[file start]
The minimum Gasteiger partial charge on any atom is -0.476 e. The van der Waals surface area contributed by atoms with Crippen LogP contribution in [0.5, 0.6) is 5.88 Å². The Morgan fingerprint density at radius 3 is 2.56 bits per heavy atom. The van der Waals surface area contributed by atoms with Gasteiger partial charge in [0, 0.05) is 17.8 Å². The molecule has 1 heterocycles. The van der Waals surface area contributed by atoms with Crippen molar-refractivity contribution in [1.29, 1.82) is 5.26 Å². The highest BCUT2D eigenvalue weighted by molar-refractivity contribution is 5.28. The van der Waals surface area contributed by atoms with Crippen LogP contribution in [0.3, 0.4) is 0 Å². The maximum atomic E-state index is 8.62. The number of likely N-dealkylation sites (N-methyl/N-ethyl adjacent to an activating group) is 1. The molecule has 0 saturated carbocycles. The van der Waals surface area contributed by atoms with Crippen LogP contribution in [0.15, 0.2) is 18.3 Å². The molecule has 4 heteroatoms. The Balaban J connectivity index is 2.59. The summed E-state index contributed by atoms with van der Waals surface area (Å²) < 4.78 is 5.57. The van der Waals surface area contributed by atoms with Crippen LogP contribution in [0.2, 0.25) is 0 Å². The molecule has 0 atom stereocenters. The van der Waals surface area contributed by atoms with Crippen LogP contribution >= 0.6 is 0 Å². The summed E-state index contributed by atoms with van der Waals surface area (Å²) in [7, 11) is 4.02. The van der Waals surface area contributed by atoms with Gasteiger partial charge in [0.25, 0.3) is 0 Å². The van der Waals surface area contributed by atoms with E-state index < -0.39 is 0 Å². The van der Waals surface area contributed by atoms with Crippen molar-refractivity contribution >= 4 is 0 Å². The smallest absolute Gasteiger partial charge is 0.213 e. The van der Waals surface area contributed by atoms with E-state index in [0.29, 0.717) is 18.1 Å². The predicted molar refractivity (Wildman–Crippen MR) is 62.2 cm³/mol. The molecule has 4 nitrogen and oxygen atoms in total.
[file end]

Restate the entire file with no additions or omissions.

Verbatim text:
The minimum Gasteiger partial charge on any atom is -0.476 e. The van der Waals surface area contributed by atoms with Crippen LogP contribution in [0.5, 0.6) is 5.88 Å². The Morgan fingerprint density at radius 3 is 2.56 bits per heavy atom. The van der Waals surface area contributed by atoms with Gasteiger partial charge in [0, 0.05) is 17.8 Å². The molecule has 1 heterocycles. The van der Waals surface area contributed by atoms with Crippen molar-refractivity contribution in [1.29, 1.82) is 5.26 Å². The highest BCUT2D eigenvalue weighted by molar-refractivity contribution is 5.28. The van der Waals surface area contributed by atoms with Crippen LogP contribution in [0.3, 0.4) is 0 Å². The maximum atomic E-state index is 8.62. The number of likely N-dealkylation sites (N-methyl/N-ethyl adjacent to an activating group) is 1. The molecule has 0 saturated carbocycles. The van der Waals surface area contributed by atoms with Crippen LogP contribution in [0.15, 0.2) is 18.3 Å². The molecule has 4 heteroatoms. The Balaban J connectivity index is 2.59. The summed E-state index contributed by atoms with van der Waals surface area (Å²) < 4.78 is 5.57. The van der Waals surface area contributed by atoms with Crippen LogP contribution in [0.2, 0.25) is 0 Å². The molecule has 0 atom stereocenters. The van der Waals surface area contributed by atoms with Crippen LogP contribution >= 0.6 is 0 Å². The summed E-state index contributed by atoms with van der Waals surface area (Å²) in [7, 11) is 4.02. The van der Waals surface area contributed by atoms with Gasteiger partial charge in [0.25, 0.3) is 0 Å². The van der Waals surface area contributed by atoms with E-state index < -0.39 is 0 Å². The van der Waals surface area contributed by atoms with Crippen molar-refractivity contribution >= 4 is 0 Å². The smallest absolute Gasteiger partial charge is 0.213 e. The van der Waals surface area contributed by atoms with E-state index in [0.29, 0.717) is 18.1 Å². The predicted molar refractivity (Wildman–Crippen MR) is 62.2 cm³/mol. The molecule has 4 nitrogen and oxygen atoms in total.